Straipsnis Econsoc zurnalui (I dalis)

el_dorado | 2006-11-28 01:14 | perskaitė: 542
Straipsnis Econsoc zurnalui (I dalis) Ka gi, parasiau minetaji straipsni apie finansus Econsoc zurnalui. Reikalavimas buvo, kad jis butu suprantamas visiems (ir be ekonomikos ziniu), taciau kalba ei

Ka gi, parasiau minetaji straipsni apie finansus Econsoc zurnalui. Reikalavimas buvo, kad jis butu suprantamas visiems (ir be ekonomikos ziniu), taciau kalba eitu apie finansus. Ka gi, pabandziau suderinti siuos, is pirmo zvilgsnio, ganetinai nederancius dalykus. Sprendima, ar mano straipsni paims i zurnala, tureciau suzinoti jau greitai. (Atsiprasau tu, kurie nemoka anglu kalbos, taciau versti butu tas pats, kaip antra straipsni parasyti, o ir straipsnis jau kitaip atrodytu)

Everybody ought to be rich (By Mantas Skardzius)

“Everybody ought to be rich” - this was John Raskob’s (one of the most outstanding figures in Wall Street in notorious 1929) cry in late twenties. His plan was simple: to invest 15 bucks every month in common stocks and this should result in 80 000 dollars fortune in twenty years (whereas contributions would constitute miserable 3 600 dollars). Though this idea turned out to be rather far-fetched, more and more people recognize pluses of investing these days. It might be surprising how fairly little knowledge about it can result in pleasantly high returns. I will try to explain those merits of investing and how to achieve them.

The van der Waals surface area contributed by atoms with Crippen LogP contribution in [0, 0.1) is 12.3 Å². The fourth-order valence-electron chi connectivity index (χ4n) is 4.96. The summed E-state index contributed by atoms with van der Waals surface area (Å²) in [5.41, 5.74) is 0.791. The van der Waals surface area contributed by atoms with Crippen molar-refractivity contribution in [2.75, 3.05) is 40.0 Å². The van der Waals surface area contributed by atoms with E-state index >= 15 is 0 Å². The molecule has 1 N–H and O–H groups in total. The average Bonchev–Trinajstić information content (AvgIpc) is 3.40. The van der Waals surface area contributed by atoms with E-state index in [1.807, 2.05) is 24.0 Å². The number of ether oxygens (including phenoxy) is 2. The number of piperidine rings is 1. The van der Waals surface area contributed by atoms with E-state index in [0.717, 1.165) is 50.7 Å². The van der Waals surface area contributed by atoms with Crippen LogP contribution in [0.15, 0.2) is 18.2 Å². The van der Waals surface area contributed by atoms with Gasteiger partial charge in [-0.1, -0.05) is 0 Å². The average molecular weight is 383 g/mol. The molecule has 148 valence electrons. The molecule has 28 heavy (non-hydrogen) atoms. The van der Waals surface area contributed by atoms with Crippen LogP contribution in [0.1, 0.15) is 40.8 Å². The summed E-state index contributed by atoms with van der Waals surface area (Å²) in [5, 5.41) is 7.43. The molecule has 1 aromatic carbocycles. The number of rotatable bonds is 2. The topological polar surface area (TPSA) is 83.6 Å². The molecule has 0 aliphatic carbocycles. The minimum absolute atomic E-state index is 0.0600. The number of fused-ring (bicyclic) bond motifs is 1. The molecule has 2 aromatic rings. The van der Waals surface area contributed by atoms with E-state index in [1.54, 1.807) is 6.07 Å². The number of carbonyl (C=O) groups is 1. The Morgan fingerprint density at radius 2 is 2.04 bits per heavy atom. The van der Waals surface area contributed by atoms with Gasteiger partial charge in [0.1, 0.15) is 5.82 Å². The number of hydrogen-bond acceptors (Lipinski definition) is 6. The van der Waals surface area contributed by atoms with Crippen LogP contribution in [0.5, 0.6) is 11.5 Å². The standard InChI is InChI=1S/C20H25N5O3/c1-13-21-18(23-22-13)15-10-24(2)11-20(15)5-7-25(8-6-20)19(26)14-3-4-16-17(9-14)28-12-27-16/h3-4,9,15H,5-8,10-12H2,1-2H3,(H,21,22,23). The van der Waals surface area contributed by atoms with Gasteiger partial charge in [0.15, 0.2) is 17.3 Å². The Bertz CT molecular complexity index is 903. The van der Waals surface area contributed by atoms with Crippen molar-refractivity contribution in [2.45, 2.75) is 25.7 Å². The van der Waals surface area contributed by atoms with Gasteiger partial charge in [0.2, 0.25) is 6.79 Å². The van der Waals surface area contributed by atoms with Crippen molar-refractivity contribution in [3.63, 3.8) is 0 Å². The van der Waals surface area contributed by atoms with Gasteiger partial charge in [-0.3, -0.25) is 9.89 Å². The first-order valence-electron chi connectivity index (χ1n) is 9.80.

First of all, I should explain the differences between speculation and investing. Usually, investing in stocks is unduly viewed as something like melting pot: stressful, extremely knowledge/time consuming and so on. Well, if films “Wall Street” or “Boiler room” are your sources of knowledge about investing, you are wrong. Investors don’t make millions of trades a day (unlike speculators), they don’t lose or earn millions of pounds in ten minutes. That sort of thrilling ride is suitable just for handful of devoted people. Whereas investing, in turn, is long-term sort of saving – alternative to bank account.

So, what actually you forgo by choosing to keep your money in a bank account rather than investing in stocks? Let’s compare those returns. A number of studies have found out that average return from stocks in the past century was around 6% over long-term risk-free bonds (for example, 20-year UK government bonds). Roughly, you can expect to get give or take about 5% per year if you keep your money in a bank account. .  What is the result? 20-year UK government annual bond yield is 4%, interest for your deposit in a bank account – 5% and annual return from stocks 10%. How do these returns affect your long-term savings’ performance? As you can see in this graph, if you invested 100£ in risk-free bonds/ bank deposit/ stocks, those return differences would result in significant variations in final level of savings in twenty years. To be concrete, investment in stocks would multiply your initial sum over six times. Bank deposit and government bonds would only double your money (though deposit’s performance would be slightly higher).

How to get those impressive returns? Basically, there are two ways: investing by using your own knowledge and your techniques or investing your savings in some sort of mutual fund (in this case, you will have to pay for someone to manage your funds). I will try to explain both ways.